Time on your feet? Circulating..

  1. Are circulating TN's on their feet a good majority of the time? Plantar fasciitis is a killer... possibly interested in the specialty. I'm in Icu now, would I be on my feet more, less, or about the same?
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  2. 5 Comments

  3. by   Rose_Queen
    As a circulator in cardiac surgery, my cases tend to be longer. I do have the opportunity to sit during cases. However, some of the other OR specialties aren't long cases, and those nurses are running back and forth between preop, OR, and PACU multiple times within an hour. So, without more specific details, it's hard to say. I also have plantar fasciitis- I've found custom orthotics to be an absolute godsend. Perhaps see a podiatrist if you aren't already to see what can help.
  4. by   birdie22
    hard to say, I agree, it depends on the case and your assignment every single day. if you have 7-8 small cases you'll run your a** off, but if you have 1-2 longer cases, there is usually more time to sit. so unless you join a speciality team, it usually varies a lot
  5. by   paranormal.coffeepot
    I never had plantar fasciitis until I started circulating in the OR! Depending on your shift, surgical specialty, and case load at the hospital or surgery center you are at, you could either be doing a lot of standing in one place (charting and documentation), or running for instruments/equipment, going to interview the patient pre-operatively. Most days I get over 10,000 steps on my fitbit and sometimes I even exceed 15,000! But I work in a super busy level one trauma center where the OR's are split between two different floors. What helped me was buying shoes via Amazon prime with free shipping/free returns. That way if I ordered them and they did not fit or felt uncomfortable wearing them around the house/standing doing dishes, I could just return them no questions asked. Most chain retailers ie: The Walking Company offers discounts to medical professionals on shoes. Just bring your hospital badge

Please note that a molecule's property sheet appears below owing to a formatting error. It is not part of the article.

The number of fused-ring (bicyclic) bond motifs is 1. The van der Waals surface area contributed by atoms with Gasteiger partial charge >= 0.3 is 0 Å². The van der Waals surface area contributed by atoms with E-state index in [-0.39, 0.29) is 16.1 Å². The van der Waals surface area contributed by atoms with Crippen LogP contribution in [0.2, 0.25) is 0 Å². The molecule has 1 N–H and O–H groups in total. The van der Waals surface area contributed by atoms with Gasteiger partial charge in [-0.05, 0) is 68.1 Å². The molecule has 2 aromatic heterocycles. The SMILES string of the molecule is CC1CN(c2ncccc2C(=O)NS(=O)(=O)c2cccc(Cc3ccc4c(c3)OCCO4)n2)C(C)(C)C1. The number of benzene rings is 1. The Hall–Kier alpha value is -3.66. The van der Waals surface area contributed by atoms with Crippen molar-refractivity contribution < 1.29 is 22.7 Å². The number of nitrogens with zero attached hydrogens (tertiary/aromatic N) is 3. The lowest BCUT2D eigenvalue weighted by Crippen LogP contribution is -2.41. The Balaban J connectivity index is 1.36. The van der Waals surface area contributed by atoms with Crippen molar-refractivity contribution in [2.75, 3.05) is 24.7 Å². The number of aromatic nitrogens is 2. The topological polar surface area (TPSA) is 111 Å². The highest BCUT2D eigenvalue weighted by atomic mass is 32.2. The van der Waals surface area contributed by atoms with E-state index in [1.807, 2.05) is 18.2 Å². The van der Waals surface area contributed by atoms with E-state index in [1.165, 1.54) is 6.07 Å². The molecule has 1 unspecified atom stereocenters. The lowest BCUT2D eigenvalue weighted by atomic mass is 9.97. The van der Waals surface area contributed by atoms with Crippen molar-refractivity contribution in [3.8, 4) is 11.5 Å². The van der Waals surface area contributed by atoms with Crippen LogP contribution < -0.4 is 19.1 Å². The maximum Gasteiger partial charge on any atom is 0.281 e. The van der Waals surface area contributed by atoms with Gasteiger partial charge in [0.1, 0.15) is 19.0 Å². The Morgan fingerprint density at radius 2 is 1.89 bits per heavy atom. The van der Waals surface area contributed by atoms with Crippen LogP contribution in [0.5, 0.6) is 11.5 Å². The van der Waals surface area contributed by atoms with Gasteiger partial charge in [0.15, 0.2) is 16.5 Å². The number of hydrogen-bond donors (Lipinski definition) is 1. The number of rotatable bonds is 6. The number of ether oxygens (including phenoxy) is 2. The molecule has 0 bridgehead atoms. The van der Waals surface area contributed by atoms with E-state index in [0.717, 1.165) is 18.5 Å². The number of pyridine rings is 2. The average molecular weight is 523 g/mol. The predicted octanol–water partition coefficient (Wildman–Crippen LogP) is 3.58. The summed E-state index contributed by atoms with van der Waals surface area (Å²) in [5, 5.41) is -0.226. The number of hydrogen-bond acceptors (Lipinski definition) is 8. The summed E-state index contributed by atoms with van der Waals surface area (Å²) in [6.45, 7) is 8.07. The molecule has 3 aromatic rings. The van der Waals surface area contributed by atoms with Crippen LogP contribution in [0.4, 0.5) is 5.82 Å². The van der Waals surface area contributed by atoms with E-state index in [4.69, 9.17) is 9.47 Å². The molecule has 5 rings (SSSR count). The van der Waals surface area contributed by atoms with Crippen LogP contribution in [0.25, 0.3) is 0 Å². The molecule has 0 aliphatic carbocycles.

After my plantar fasciitis developed I also made sure I was able to get prescribed some new custom molded orthotics for my shoes, as most healthcare worker's insurance policies cover them as a necessary medical expensive. Not everyone's foot is the same but I have had the best luck with Super Birki's with my custom inserts and the Paloma style of Allegrias. Good Luck!
  6. by   Wolf at the Door
    I was considering this as a career change. I have a very thin footpad causing problems so I am not going to put extra stress on my foot. Remaining upright is more important. Northwest Foot & Ankle | Natural Care for Active Feet.
    I am going to try his stuff.

    Look on youtube for a video called Plantar Fasciitis or Fasciosis? User name: Correct Toes
    Last edit by Wolf at the Door on Jan 22
  7. by   Froggybelly
    I will usually average 12-15,000 steps per shift. I prefer cases that are around 2-3 hours though, so a lot of walking could be avoided by getting into a subspecialty with really long cases. If I'm floating as an extra nurse, I may get 18-19,000 steps in a 10-hour shift. There is a lot of variability, so look at the size of your facility and proximity to resources (preoperative area, PACU, SPD, supply area, etc) before deciding on an OR.

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